South Seoul, the Korean capital, with its 17 million inhabitants is set among hills and valleys, crossed by rivers, canals and roads linking neighbouring hills. The new Ewha Women’s University, inaugurated on 29th April 2008, is located in the south of the city. Founded in 1886, it is one Seoul’s 40 higher education establishments and the only one exclusively for women. It has 22,000 students and is considered one of the best in the world. Designed by French architect Dominique Perrault, who was adjudicated the competition on invitation in February 2004, the new project was completed in less than three years by construction contractors Samsung Corporation.
The best way to appreciate the architecture is from the air. More landscape than architecture, the new construction fits into the existing university campus, a landscaped area where university buildings, outdoor events and sports areas form a continuum with the surrounding metropolitan setting. The new Ewha site is huge with some 350,000 m3 of built space. It consists of an upper area or “Dessus” with outdoor green spaces, sports facilities and open-air theatre, and a lower part or “Dessous”, comprising the university structures, services, and shops, standing in the area formerly occupied by Ewha Square.
You reach the Dessus part of the university by crossing the Jung Mun pedestrian bridge over the high-speed train tracks and continuing down a long asphalt path, past outdoor sports facilities, set amidst a highly landscaped yet natural looking area with pear trees, ornamental plants, sleek lawns and natural rocks. The park aims to blend old and modern, built and natural landscapes, present and past. It also forms a green roof for the building underneath, providing addition natural insulation as well as more outdoor space.
The Dessous can be admired from the edge of the deep gully - a dazzling white trench dug deep into the earth in stark contrast to the asphalt paths and track, and surrounding greenery. The gentle slope on one side becomes a monumental stepped incline on the other, forming an open-air theatre. The hollow centre is a hybrid area hosting a series of activities. As well as an amphitheatre, it is also a large outdoor entrance hall giving access to the different departments, a place for encounter and exchange between classes. A corner café turns it into a community square. The natural landscape of the upper part gives way below to a different world of lecture rooms and libraries, theatre, fitness centre, offices, cinema, cafés, shops, circulation routes, and underground parking. Although below level, the areas are illuminated by natural light that pours in through the glazed walls lining the sunken strip. Inside, a light shaft - a truly optical instrument made of metal shards giving the perception of spaciousness, developed by Korean artist, Doho - conveys natural light from the great entrance hall right into the theatre.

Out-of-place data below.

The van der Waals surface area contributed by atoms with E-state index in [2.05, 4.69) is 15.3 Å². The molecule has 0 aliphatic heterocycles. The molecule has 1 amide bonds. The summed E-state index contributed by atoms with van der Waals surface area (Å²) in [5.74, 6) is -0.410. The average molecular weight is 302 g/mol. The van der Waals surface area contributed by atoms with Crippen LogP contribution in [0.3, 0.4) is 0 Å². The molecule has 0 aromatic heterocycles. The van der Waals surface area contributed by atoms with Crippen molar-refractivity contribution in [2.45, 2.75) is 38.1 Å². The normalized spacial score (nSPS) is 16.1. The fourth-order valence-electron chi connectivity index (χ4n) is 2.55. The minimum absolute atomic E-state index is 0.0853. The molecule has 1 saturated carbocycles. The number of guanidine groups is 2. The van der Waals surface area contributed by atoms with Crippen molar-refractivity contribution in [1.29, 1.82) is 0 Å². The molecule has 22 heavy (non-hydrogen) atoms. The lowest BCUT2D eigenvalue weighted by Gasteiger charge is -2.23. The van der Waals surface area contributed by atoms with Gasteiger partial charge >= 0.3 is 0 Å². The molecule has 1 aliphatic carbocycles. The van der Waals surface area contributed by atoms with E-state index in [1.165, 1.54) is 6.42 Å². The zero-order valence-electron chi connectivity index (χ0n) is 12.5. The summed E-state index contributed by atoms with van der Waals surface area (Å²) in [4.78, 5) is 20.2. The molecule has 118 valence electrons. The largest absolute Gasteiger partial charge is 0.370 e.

Technically, a construction highlight is the series of flat, fin-like stainless steel elements forming part of the curtain wall structural frame. They are the result of long research that involved a pool of Korean, German and French engineers. In order to withstand the high winds generated by Korea’s famous typhoons, the small support columns of the two 17 metre high curtain walls were strengthened with a band of steel. Rather than place this behind the vertical aluminium sections as is usually done, it was decided to put the band on the outside. In addition, structural elements have been given a mirror finish, turning them into a visual feature, in the manner of a contemporary art installation. As a result, the extensive glass and stainless steel façades glisten and shimmer like a kaleidoscope. Even the lowest corners of the patio are bathed in natural reflected light.
Horizontal wind-braces have been placed perpendicular to the structural frame elements to provide added resistance to side winds along the trench. Columns and braces are connected to confer added rigidity to the whole using a cap-nut, bolt and threaded rod system. Insulation was ensured with the interposition of polyamide washers. Placed in random fashion so as to avoid the façade looking heavily symmetrical, the strengthening braces are hardly perceptible on the vast expanse of building façade whose general visual appearance is that of a brilliant, light-reflecting surface.
With the Paris Bibliothèque Nationale de France, Berlin Olympic Velodrome and Swimming Pool and Cultural Centre in Santiago de Compostela, Spain, Perrault has shown a marked preference for sunken architecture and below level structures. The Ewha site seems to epitomise everything he has ever done. In a recent interview on the Ewha University, Perrault talked of the “earth, mother and inspiring force”, hinting at a personal, female, interpretation of his architecture, mischievously citing works like Courbet’s “L’origine du monde” or “Vendredi ou les Limbes du Pacifique” by Michel Tournier.